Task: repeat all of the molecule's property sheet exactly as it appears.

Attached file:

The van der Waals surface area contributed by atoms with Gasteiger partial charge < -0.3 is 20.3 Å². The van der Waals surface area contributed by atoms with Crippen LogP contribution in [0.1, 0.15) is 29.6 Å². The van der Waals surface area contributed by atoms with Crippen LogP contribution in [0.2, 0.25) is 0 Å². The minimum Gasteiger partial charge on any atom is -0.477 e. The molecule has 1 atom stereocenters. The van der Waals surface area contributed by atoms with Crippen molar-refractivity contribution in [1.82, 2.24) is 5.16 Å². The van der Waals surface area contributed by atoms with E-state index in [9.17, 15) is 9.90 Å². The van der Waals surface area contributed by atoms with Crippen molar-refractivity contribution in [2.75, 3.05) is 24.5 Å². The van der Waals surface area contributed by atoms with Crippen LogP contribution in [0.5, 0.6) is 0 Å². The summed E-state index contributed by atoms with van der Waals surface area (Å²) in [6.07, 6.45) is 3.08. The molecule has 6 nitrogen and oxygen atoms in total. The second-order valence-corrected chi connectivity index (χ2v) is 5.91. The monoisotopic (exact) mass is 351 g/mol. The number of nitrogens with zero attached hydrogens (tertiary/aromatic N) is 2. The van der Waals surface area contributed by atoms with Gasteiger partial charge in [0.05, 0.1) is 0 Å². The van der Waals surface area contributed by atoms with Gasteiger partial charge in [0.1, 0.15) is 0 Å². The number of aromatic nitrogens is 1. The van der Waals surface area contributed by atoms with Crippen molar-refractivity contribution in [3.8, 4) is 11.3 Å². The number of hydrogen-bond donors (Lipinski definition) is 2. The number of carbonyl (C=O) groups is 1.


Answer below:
The van der Waals surface area contributed by atoms with Gasteiger partial charge < -0.3 is 20.3 Å². The van der Waals surface area contributed by atoms with Crippen LogP contribution in [0.1, 0.15) is 29.6 Å². The van der Waals surface area contributed by atoms with Crippen LogP contribution in [0.2, 0.25) is 0 Å². The minimum Gasteiger partial charge on any atom is -0.477 e. The molecule has 1 atom stereocenters. The van der Waals surface area contributed by atoms with Crippen molar-refractivity contribution in [1.82, 2.24) is 5.16 Å². The van der Waals surface area contributed by atoms with E-state index in [9.17, 15) is 9.90 Å². The van der Waals surface area contributed by atoms with Crippen molar-refractivity contribution in [2.75, 3.05) is 24.5 Å². The van der Waals surface area contributed by atoms with Crippen LogP contribution in [0.5, 0.6) is 0 Å². The summed E-state index contributed by atoms with van der Waals surface area (Å²) in [6.07, 6.45) is 3.08. The molecule has 6 nitrogen and oxygen atoms in total. The second-order valence-corrected chi connectivity index (χ2v) is 5.91. The monoisotopic (exact) mass is 351 g/mol. The number of nitrogens with zero attached hydrogens (tertiary/aromatic N) is 2. The van der Waals surface area contributed by atoms with Gasteiger partial charge in [0.05, 0.1) is 0 Å². The van der Waals surface area contributed by atoms with Gasteiger partial charge in [0.1, 0.15) is 0 Å². The number of aromatic nitrogens is 1. The van der Waals surface area contributed by atoms with Crippen molar-refractivity contribution in [3.8, 4) is 11.3 Å². The number of hydrogen-bond donors (Lipinski definition) is 2. The number of carbonyl (C=O) groups is 1.